There was, however, another option. I could buy a RAID controller card, for as little as $30 or as much as $1,000+, and it might come with SATA drivers on CD. This raised the question of whether the RAID cards actually had some advantage beyond their included CD. My brief investigation suggested that a dedicated RAID card could handle the processing task, taking that load off the CPU, but that there wasn't much of a processing task in the case of RAID 0. In other words, for my purposes, a RAID controller card wouldn't likely add any performance improvement. Someone said it could even impair performance if it was a regular PCI card (as distinct from e.g., PCIe) or if its onboard processor was slower than the computer's main CPU. There did seem to be a portability advantage, though: moving the array to a different motherboard would require its re-creation, in at least some cases, but bringing along the controller card would eliminate that need -- though the flip side was that the card might fail first, taking the array with it.
Further reading led to the distinction between hardware and software RAID. An older article made me think that the essential difference (since they all use hardware and software) was that software RAID would be done by the operating system and would run on the CPU, and would therefore be dependent upon the operating system -- raising the question of whether dual-booting would be impossible in a software RAID array, as a generally informative Wikipedia article suggested. To get more specific, I looked at the manual for a popular motherboard, the Gigabyte GA-MA785GM-US2H. That unit's onboard RAID controller, plainly enough, was like mine: it depended upon the operating system. Wikipedia said that cheap controller cards provide a "fake RAID" service of handling early-stage bootup, without an onboard processor to take any of the load off the CPU. FakeRAID seemed to get mixed reviews.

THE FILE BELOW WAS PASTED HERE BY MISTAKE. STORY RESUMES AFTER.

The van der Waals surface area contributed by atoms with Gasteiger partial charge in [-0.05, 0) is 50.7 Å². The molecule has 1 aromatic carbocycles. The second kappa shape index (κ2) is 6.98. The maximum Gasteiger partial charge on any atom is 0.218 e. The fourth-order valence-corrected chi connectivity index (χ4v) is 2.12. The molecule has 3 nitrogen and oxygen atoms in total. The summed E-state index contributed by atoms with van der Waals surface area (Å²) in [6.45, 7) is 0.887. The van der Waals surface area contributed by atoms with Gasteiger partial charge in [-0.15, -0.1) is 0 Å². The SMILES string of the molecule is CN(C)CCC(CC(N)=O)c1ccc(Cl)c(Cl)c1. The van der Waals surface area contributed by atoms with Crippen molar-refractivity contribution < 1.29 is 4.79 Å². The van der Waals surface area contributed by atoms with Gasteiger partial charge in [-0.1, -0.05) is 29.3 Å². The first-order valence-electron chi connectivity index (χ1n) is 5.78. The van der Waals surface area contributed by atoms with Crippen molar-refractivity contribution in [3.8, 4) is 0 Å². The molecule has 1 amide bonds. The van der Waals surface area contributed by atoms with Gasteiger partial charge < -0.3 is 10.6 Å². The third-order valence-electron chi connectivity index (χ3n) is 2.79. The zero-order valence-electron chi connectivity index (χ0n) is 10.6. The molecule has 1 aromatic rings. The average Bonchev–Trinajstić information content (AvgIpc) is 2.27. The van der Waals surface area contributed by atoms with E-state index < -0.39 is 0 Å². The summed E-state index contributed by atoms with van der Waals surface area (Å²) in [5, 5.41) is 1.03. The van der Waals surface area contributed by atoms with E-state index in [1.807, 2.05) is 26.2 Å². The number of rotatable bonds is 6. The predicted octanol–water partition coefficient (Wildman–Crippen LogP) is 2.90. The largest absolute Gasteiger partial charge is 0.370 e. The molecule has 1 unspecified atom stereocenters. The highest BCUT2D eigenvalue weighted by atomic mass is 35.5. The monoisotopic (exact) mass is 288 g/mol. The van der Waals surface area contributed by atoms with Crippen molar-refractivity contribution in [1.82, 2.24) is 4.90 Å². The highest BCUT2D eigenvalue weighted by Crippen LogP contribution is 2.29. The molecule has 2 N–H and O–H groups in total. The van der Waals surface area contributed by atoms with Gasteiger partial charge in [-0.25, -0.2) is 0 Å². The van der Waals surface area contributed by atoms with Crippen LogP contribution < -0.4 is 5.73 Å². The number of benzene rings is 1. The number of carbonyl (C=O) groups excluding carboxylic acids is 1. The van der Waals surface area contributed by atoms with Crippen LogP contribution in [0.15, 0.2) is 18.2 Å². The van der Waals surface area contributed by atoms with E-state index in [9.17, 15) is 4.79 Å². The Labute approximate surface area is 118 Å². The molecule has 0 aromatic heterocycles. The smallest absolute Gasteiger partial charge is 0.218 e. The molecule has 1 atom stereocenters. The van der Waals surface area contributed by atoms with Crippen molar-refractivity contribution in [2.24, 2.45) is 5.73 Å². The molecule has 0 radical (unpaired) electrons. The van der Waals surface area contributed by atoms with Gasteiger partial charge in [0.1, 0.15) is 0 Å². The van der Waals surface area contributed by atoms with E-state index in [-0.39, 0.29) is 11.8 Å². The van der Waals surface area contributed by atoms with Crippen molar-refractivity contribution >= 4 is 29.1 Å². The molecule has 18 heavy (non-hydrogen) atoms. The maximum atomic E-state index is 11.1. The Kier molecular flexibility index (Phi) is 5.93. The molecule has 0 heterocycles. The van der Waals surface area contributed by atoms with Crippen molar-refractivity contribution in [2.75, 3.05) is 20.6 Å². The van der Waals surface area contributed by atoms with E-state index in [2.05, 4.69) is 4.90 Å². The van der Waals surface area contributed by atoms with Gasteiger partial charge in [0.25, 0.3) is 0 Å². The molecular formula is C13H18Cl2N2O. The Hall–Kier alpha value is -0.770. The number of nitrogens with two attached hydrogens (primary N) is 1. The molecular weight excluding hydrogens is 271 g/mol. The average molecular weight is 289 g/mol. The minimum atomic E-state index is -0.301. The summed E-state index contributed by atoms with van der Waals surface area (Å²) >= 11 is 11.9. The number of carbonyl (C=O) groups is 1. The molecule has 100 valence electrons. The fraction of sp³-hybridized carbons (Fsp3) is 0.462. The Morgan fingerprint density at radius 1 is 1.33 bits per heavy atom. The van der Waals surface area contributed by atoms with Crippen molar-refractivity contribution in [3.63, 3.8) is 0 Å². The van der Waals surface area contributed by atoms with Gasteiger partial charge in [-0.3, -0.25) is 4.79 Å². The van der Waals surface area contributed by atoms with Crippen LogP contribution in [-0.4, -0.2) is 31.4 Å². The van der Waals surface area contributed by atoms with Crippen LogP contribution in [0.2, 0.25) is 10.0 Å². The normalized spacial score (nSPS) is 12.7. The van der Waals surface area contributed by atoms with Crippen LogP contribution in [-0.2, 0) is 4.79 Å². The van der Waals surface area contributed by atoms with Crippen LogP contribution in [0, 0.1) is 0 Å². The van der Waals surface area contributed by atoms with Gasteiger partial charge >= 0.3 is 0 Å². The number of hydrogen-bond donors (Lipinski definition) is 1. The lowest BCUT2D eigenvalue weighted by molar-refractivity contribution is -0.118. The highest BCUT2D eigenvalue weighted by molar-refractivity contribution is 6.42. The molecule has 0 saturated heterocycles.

An alternative, hinted at in one or two things I read, was simply to set up the RAID 0 array for the operating system in need of speed, and install a separate hard drive for the other operating system. I was interested in speeding up Linux, so that would be the one that would get the RAID array. I rarely ran Windows on that machine, so any hard drive would do. A look into older, smaller, and otherwise seemingly less costly drives led to the conclusion that I should pretty much expect to get a 300GB+ hard drive, at a new price of around $45. Since I was planning to use Windows infrequently on that machine, it was also possible that I could come up with some kind of WinXP on USB solution, and just boot the machine with a flash drive whenever I needed access to the Windows installation there.
I decided that, for the time being, I would focus on just setting up the Ubuntu part of this dual-boot system, and would decide what do to about the Windows part after that. I have described the Ubuntu RAID 0 setup in another post.